Other water-based activities that have become popular in recent years are canoeing, windsurfing and diving.
A highlight each year was the town fete held on the Coo’s Green, in the area beyond the east putting green. The North Berwick Traders’ Association organised the event, which included a children’s fancy dress competition, followed by a parade through the town. The fire engine and town council vehicles, decorated in flags and bunting, carried the children through the streets.
The fete started after the first world war to raise funds for the Edinburgh Royal Infirmary. During the 1930s the parade included the traders and their staff riding on horseback to the various mansion houses in the west end to collect money from his ‘Lordship’ while the housemaid gave them a dram of whisky at the back door. The horse remained sober throughout!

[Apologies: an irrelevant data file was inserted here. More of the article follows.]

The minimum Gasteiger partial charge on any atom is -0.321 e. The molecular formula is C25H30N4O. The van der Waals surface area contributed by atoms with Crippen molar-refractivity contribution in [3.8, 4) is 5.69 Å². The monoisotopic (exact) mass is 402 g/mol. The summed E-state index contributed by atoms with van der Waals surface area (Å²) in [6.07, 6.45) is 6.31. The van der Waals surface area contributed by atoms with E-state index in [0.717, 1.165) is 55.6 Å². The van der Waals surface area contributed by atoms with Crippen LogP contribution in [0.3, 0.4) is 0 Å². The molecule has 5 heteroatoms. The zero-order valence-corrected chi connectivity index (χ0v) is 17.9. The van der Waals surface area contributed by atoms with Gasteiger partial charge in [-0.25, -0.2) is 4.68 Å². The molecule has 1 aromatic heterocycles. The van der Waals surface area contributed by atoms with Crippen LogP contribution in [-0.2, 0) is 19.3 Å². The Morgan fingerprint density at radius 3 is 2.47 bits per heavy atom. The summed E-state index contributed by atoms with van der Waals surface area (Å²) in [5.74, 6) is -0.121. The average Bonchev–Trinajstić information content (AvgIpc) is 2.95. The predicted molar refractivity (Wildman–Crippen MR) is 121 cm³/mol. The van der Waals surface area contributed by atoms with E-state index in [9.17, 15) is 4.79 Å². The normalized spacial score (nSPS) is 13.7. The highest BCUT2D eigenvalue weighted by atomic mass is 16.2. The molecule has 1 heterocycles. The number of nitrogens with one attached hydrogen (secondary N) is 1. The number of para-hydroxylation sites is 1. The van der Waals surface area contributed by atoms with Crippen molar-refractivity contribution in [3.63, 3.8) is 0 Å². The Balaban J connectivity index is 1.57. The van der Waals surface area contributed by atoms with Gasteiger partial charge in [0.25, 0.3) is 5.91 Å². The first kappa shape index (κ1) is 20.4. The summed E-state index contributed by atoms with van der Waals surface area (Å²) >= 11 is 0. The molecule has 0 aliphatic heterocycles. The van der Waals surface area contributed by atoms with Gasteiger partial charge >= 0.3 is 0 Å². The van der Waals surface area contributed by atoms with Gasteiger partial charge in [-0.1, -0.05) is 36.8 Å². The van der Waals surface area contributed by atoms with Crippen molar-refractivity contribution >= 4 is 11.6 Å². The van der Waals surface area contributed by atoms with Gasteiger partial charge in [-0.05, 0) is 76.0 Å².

The Coo’s Green was used for the last time in 1959 and that year also saw the final fancy dress parade. The town council had purchased Lady Jane Park (lodge grounds) and mansion house in 1938 and the town fete moved to that location in 1960. At that time the lodge grounds had two fields, both fenced off for grazing cattle and sheep. Later the livestock were moved to the east field and the other opened up to the public, although the practice of locking the gates to the lodge grounds at dusk continued.
The fund raising progressed during the 1960s and the traders’ association decided to form a sub-committee to manage the capital and oversee the financing of a worthwhile project in the town. The North Berwick and District Community Association was constituted and after much discussion it was decided that all future fund raising should go towards the building of a Sports Centre. This was completed and opened by Princess Margaret in June 1971. In 1977 the building was sold to East Lothian District Council who extended the facility. In May 1996, after a £2.6 million refurbishment programme, sporting a new swimming pool, a health suite and a cafe, it was opened to the public.